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GR8NESS expert Expert Reviewed
A doctor fills a prescription for antidepressants
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My Antidepressant Isn’t Working: How to Talk to Your Doctor

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If the antidepressants you’re taking are not working, you’re not alone. Only about 10-30% of people feel like the first antidepressants their doctor prescribed work for them.

So, don’t despair, and don’t keep this to yourself. There are plenty of options to find a solution that will work for you. It’s important to your mental and physical well-being that you speak with your doctor to discuss your options sooner rather than later.

Remember, your doctor is there to help you and they can only act on the information you give them. With this in mind, here are a few things to discuss with your doctor to help find a better solution.

Talk About How You’re Taking Your Medication

It’s worth talking through your daily routine with your doctor and how you take your medication. You wouldn’t be the first person to miss something or not read the instructions in detail.

Sometimes they have anecdotal advice based on discussions from other patients feeling the same as you, so it’s worth exploring.

Ask About Other Types of Antidepressants

There are lots of types and brands of antidepressants. As mentioned above, only about 10-30% of patients find the first antidepressant they try provides the relief they need. It’s often a case of trial and error taking other antidepressants.

Your doctor prescribed the antidepressant you take based on your symptoms and some other information specific to you. If they aren’t working, talk through how you’re feeling and they will likely recommend a different drug.

There are three main classes of antidepressants:

● Selective serotonin reuptake inhibitors (SSRIs), like Prozac, Zoloft, and Lexapro.

● Serotonin-norepinephrine reuptake inhibitors (SNRIs), like Pristiq, Effexor, and Cymbalta.

● Tricyclics, tetracyclic, and monoamine oxidase inhibitors (MAOIs), like Pemelor, and Norpramin.

These drugs work in different ways and have different possible side effects. It’s a discussion for you and your doctor, but it’s good to be aware that there are many other options.

Discuss Therapy Options

There’s a lot of evidence to show that a combined treatment of psychotherapy and other forms of therapy with antidepressants is more effective than taking antidepressants alone.

Cognitive-behavioral therapy (CBT) is a form of therapy that is commonly prescribed for depression and anxiety disorders. CBT therapists work on helping patients identify patterns of thinking that may cause harm and work with patients to find a solution.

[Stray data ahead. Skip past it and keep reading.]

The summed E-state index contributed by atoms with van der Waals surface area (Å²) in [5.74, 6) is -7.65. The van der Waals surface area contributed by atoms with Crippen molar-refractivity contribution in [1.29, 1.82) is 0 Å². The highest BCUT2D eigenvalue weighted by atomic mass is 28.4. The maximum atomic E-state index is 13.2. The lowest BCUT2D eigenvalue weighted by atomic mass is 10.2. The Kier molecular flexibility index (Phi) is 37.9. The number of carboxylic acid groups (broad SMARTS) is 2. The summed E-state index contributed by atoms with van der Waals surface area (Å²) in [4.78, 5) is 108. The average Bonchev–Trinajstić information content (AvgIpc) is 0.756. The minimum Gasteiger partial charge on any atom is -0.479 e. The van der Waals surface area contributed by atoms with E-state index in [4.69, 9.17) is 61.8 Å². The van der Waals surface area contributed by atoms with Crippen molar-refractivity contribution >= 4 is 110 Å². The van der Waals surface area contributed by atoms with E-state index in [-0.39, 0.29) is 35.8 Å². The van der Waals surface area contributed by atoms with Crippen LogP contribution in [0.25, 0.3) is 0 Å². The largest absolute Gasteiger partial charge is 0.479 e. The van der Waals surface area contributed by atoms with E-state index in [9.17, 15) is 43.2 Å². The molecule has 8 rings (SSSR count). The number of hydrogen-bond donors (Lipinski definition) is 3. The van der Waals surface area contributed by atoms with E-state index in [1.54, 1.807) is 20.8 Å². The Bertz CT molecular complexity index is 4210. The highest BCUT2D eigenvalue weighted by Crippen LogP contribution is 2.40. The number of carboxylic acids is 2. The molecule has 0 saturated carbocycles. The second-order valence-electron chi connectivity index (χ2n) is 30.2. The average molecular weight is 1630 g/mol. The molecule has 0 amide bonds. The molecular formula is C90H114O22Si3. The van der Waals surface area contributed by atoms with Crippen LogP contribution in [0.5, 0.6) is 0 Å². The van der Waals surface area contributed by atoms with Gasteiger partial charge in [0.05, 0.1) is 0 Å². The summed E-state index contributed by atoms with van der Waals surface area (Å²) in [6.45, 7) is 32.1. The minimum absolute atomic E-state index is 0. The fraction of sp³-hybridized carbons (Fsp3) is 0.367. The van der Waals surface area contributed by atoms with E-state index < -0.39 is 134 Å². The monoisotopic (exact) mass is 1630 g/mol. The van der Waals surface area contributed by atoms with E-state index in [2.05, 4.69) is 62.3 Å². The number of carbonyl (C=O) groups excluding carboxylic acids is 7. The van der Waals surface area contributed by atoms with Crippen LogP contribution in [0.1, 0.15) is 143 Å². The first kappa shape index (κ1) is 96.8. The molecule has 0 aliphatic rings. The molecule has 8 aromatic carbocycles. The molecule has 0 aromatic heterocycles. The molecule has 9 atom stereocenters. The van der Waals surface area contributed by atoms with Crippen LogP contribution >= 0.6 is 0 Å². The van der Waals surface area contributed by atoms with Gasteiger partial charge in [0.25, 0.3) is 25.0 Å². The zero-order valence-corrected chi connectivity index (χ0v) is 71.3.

Discuss Lifestyle Changes

You may have made some lifestyle changes before and not seen any results. Combined with antidepressants, however, making some changes to your lifestyle may be more effective.

The three areas to focus on are:

● Exercise

● Healthy eating

● Sleep

Exercise stimulates the brain to release feel-good hormones, such as endorphins, serotonin, and dopamine. These are the same chemicals that some antidepressants help produce more of. Exercise will also increase your appetite and help you sleep better, which leads on to the next two points.

Eating healthy also has some positive mental health benefits. Healthy foods, such as fruits and vegetables, fish, and lean proteins give us the nutrients we need to lift our mood and produce more of those feel-good hormones.

Sleep issues are often the first sign of depression. It’s a vicious cycle. Lack of sleep can worsen the symptoms of depression, and when you’re depressed, it’s harder to sleep well.

If you’re not sleeping well, discuss this with your doctor and see if they can suggest anything to treat this separately. Once you start sleeping better, you will likely see an improvement in your symptoms.

Tips to Help You Talk About It with Your Doctor

Don’t feel embarrassed or bad if you find it difficult to talk to your doctor about how you feel on your medication. Depression is hard to talk about, and it’s difficult to know how and what you should be feeling on your medication if it’s new to you.

Keep a journal of how you feel for a few days before you see your doctor. It will make it easier to recall exactly how you were feeling and at what times. There might be a pattern they can spot from doing this.

Also, ask a friend or family member to go with you if you’re nervous. Seeing a friendly face in there and having some moral support will boost your confidence.

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Matt
GR8NESS Writer
Matt is a GR8NESS contributing writer on such subjects as pets, CBD, pain relief, sexual health, time management, and family & parenting. When he's not placed in the awkward position of referring to himself in the third person, Matt tries to keep two Dachshunds, an 18-year old daughter, and one wife blissfully happy but not necessarily in that order.
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